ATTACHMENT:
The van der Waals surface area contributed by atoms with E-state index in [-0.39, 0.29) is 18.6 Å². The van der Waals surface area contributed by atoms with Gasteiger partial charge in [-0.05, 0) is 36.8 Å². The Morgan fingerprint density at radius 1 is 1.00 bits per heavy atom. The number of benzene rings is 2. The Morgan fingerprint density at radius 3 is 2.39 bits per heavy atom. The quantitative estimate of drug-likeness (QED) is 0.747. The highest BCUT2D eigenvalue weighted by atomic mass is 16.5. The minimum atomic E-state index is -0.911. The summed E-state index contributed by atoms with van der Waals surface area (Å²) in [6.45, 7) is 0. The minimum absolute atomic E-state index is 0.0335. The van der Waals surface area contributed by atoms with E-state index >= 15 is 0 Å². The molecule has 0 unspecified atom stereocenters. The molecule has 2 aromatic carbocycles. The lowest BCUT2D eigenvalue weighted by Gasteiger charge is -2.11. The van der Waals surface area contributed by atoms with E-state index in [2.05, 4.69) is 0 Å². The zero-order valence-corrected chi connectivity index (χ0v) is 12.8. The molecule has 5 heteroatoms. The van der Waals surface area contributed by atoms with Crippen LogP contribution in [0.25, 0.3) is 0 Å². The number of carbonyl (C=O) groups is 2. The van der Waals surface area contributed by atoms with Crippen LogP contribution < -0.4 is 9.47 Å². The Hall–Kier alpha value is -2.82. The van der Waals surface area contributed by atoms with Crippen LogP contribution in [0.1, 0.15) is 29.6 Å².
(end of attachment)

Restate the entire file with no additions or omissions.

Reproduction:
The van der Waals surface area contributed by atoms with E-state index in [-0.39, 0.29) is 18.6 Å². The van der Waals surface area contributed by atoms with Gasteiger partial charge in [-0.05, 0) is 36.8 Å². The Morgan fingerprint density at radius 1 is 1.00 bits per heavy atom. The number of benzene rings is 2. The Morgan fingerprint density at radius 3 is 2.39 bits per heavy atom. The quantitative estimate of drug-likeness (QED) is 0.747. The highest BCUT2D eigenvalue weighted by atomic mass is 16.5. The minimum atomic E-state index is -0.911. The summed E-state index contributed by atoms with van der Waals surface area (Å²) in [6.45, 7) is 0. The minimum absolute atomic E-state index is 0.0335. The van der Waals surface area contributed by atoms with E-state index >= 15 is 0 Å². The molecule has 0 unspecified atom stereocenters. The molecule has 2 aromatic carbocycles. The lowest BCUT2D eigenvalue weighted by Gasteiger charge is -2.11. The van der Waals surface area contributed by atoms with E-state index in [2.05, 4.69) is 0 Å². The zero-order valence-corrected chi connectivity index (χ0v) is 12.8. The molecule has 5 heteroatoms. The van der Waals surface area contributed by atoms with Crippen LogP contribution in [0.25, 0.3) is 0 Å². The number of carbonyl (C=O) groups is 2. The van der Waals surface area contributed by atoms with Crippen LogP contribution < -0.4 is 9.47 Å². The Hall–Kier alpha value is -2.82. The van der Waals surface area contributed by atoms with Crippen LogP contribution in [0.1, 0.15) is 29.6 Å².